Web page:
Montana Judge Blocks Enforcement of Law to Ban Gender-Affirming Medical Care for Minors
Amy Beth Hanson READ TIME: 1 MIN.
A law to ban gender-affirming medical care for transgender minors in Montana is temporarily banned, a state judge ruled Wednesday, just four days before it was to take effect.
District Court Judge Jason Marks agreed with transgender youth, their families and healthcare providers that a law passed by the 2023 Montana Legislature is unconstitutional and would harm the mental and physical health of minors with gender dysphoria.
The temporary restraining order blocking the law would remain in effect until a full trial can be held on the issue, but Marks has said he expects his decision on the injunction will be appealed to the Montana Supreme Court.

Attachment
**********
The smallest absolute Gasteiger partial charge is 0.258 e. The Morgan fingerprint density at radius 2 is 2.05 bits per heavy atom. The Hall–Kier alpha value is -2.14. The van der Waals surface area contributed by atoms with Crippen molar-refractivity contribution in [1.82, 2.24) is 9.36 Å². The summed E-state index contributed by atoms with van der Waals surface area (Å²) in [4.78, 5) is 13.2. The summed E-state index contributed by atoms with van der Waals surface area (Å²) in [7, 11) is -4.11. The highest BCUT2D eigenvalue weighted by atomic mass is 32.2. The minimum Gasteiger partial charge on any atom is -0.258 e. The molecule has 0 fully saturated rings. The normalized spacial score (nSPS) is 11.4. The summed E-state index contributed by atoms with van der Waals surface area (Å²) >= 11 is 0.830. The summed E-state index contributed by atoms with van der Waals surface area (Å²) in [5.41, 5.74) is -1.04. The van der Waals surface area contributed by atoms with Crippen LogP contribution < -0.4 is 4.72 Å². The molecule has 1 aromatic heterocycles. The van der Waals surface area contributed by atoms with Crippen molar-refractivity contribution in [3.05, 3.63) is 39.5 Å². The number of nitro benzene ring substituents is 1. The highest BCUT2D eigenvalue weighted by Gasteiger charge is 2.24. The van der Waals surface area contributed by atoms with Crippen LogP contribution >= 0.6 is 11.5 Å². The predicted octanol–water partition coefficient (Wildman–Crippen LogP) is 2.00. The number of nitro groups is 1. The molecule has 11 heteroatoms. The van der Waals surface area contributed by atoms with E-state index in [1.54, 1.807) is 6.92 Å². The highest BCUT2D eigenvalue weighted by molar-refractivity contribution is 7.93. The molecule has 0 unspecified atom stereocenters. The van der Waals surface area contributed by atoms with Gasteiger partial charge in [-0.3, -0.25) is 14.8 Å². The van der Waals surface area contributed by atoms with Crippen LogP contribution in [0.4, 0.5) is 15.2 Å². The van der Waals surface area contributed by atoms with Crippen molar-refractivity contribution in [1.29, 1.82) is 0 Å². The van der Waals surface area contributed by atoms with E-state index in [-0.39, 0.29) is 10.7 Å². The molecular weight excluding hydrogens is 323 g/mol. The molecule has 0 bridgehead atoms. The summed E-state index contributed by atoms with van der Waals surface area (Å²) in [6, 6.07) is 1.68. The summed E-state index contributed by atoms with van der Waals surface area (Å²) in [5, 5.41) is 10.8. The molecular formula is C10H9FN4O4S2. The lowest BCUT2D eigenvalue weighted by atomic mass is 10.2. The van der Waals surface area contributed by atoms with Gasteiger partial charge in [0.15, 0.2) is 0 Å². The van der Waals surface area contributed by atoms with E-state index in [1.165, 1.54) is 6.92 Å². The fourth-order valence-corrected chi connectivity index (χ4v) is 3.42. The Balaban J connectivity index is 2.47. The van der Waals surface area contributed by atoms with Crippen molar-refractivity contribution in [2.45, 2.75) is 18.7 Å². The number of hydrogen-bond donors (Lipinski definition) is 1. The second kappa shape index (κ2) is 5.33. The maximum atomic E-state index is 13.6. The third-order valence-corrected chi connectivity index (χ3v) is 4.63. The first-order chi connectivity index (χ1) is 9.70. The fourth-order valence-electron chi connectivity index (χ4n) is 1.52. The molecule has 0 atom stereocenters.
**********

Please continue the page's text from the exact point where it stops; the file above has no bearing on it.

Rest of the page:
Montana is one of at least 22 states that have enacted bans on gender-affirming medical care for minors and most face lawsuits. Some bans have been temporarily blocked by courts, while others have been allowed to take effect.
All the laws ban gender-affirming surgery for minors. Such procedures are rare, with fewer than 3,700 performed in the U.S. on patients ages 12 to 18 from 2016 through 2019, according to a study published last month. It's not clear how many of those patients were 18 when they underwent surgery.
The story has been corrected to show the ruling happed on Wednesday, not Tuesday.